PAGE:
Entrepreneurs and investors have been quick to seize on this movement. Markets like Japan and Korea provide some early indications of how the field may sort itself out. Yes, the first wave of adoption has been dominated by the under 30-year-old cohort, but this is just the beginning of the wave. The fact is that over 2/3 of smart phone users have more than one shopping app on their device. However, there is a perception that using them is either a hassle or potentially not secure. Soon everyone’s grandma will use these apps along with a digital wallet. The challenge, for the moment, is to ensure that this technological change is easy to use and 100% secure. Most experts contend that the development of blockchain is a seminal event that will have broad implications for both challenges in managing mobile transactions. It has certainly grabbed the headlines and is celebrated as the functional dimension that makes Bitcoin usage possible. However, the Bitcoin phenomenon is likely more sizzle than steak. The real opportunity for blockchain lies in its potential to transform the way all financial transactions occur.

What is “a blockchain”? It is just a record, or ledger, of digital events. It is openly shared among many different parties and can only be updated by consensus of a majority of the participants in the system. And when data or information has been entered it can never be erased. It makes data manipulation and transactional fraud close to impossible because of the disparate and shared nature of the data. The result of secure transactions is that they lead to improved functionality and drive more usage. If the process is totally secure and incredibly easy why not use it?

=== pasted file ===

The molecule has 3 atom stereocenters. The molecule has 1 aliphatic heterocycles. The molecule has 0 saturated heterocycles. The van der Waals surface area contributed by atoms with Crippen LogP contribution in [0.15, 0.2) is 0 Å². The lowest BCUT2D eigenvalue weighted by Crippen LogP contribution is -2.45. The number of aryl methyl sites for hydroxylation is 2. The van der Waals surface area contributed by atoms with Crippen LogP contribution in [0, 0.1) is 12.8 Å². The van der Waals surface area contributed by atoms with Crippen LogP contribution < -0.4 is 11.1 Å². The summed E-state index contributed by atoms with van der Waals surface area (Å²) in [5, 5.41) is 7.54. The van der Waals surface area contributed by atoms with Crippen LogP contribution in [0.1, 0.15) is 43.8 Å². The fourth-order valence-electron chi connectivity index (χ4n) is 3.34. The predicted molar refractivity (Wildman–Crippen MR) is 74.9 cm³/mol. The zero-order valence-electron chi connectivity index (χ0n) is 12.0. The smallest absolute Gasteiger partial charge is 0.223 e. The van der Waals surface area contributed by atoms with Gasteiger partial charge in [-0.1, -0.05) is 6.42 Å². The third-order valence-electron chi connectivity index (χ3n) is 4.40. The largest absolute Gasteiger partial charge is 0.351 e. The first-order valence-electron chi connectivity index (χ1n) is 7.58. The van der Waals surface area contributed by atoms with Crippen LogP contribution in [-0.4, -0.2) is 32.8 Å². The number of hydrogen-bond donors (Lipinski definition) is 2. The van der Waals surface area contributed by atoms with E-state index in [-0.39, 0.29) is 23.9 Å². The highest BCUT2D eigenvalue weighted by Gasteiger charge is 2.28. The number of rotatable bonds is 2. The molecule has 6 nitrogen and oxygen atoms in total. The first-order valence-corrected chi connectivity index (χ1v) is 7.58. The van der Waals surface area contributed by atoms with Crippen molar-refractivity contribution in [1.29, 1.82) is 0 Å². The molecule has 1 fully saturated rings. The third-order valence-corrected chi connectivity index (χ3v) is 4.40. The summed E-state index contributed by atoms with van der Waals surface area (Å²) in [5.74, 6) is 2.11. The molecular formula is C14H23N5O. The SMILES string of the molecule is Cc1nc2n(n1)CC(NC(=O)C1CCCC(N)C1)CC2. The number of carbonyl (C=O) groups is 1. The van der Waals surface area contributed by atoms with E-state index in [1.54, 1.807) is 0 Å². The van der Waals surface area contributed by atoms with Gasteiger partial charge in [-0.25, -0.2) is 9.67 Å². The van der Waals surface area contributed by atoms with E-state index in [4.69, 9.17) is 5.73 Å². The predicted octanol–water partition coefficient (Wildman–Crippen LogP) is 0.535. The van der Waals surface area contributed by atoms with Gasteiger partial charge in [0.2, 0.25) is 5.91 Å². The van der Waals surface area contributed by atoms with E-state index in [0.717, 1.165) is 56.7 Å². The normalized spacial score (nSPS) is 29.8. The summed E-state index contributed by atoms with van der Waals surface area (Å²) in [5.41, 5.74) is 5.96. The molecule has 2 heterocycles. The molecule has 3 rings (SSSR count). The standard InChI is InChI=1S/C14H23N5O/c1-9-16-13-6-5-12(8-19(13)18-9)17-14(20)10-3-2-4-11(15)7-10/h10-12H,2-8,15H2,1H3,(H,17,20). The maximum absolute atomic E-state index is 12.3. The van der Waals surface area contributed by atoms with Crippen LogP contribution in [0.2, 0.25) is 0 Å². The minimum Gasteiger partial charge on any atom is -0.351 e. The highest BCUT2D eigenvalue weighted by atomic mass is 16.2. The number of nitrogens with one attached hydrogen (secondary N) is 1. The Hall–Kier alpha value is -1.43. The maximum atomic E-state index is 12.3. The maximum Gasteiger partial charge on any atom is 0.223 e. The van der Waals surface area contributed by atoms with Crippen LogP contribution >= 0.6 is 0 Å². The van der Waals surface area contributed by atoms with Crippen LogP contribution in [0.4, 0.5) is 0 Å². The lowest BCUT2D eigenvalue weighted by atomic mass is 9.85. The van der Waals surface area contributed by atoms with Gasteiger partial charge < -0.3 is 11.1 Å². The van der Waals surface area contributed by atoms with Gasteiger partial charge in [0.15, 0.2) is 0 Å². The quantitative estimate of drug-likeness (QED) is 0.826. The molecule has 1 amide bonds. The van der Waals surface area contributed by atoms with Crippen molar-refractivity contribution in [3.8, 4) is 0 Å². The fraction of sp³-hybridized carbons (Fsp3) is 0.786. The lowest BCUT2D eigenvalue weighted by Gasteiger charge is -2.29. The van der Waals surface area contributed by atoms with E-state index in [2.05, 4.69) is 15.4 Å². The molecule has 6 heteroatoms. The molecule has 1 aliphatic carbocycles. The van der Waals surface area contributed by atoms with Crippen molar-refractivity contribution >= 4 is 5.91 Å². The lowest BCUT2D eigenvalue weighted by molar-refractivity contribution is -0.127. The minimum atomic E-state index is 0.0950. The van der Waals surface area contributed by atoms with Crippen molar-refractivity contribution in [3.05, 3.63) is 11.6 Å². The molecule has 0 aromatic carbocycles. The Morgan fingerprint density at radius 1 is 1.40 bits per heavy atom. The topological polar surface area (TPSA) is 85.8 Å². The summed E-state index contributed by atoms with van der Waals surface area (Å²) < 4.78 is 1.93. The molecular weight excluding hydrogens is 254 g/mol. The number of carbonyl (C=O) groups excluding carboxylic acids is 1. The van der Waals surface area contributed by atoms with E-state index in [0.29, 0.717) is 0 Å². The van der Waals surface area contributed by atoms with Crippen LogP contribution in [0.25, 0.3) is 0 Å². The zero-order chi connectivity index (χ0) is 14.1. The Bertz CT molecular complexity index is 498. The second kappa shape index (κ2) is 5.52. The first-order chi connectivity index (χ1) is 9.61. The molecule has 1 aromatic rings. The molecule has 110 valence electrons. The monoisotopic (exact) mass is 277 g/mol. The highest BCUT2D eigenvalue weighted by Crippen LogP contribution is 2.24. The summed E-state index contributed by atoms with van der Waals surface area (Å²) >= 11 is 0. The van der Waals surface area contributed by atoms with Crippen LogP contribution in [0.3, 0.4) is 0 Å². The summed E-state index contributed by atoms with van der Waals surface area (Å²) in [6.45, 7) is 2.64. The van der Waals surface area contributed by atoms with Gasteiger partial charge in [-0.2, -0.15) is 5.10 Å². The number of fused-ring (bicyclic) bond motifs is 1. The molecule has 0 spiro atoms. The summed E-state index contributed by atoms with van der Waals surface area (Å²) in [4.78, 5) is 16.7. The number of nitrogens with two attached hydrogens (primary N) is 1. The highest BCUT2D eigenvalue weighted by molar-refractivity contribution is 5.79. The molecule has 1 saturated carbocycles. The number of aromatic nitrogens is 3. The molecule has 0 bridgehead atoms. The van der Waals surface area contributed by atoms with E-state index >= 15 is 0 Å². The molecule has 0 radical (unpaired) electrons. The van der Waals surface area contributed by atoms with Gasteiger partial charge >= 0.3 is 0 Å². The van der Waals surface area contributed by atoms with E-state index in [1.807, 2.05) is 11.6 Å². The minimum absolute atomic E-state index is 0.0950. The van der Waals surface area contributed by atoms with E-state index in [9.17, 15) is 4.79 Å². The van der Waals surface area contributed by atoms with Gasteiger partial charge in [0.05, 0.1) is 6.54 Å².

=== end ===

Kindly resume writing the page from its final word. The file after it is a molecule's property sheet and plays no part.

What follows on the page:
Increasingly, everything is connected, and every connected device is becoming a commercial device. This connectedness is setting up an opportunity to develop superior tools to protect and secure the information that is being sent and stored. Financial institutions have historically been reluctant to make process changes because of legitimate security concerns and a variety of regulatory imperatives. Many of the things that look like changes have merely involved automating long-standing manual processes.   Blockchain could change the paradigm completely. Once it is fully commercialized, it will provide opportunities to the financial sector. Startups are embracing this technology. They are seeking to invade traditional markets by offering new options and services that banks have been hesitant to embrace.

Several innovative fintech start-ups have been trumpeting marketing messages that threaten the existence of traditional banks. However, many of them are relying heavily on underlying infrastructure that banks provide to conduct their business. Some are beginning to operate as banks themselves and are free of dependency on other players. Building independent structures is a slow and expensive process, but the potential rewards may justify the strategic risk. In the meantime, the big banks are sending signals of “willingness to partner” with startups that have begun to carve into their traditional territory with new innovative products and services.

How does this impact the savvy investor? Just follow the money! The most likely scenario for many disruptive startups in fintech is that success and growth will result in an opportunity for their shareholders to cash out by being acquired and merged into the operations of existing financial institutions. Yes, there will be some fintech startups that won’t make it, and there will be some that emerge as stable standalone businesses. 2016 looks to be a watershed year in fintech – one to watch carefully for sure.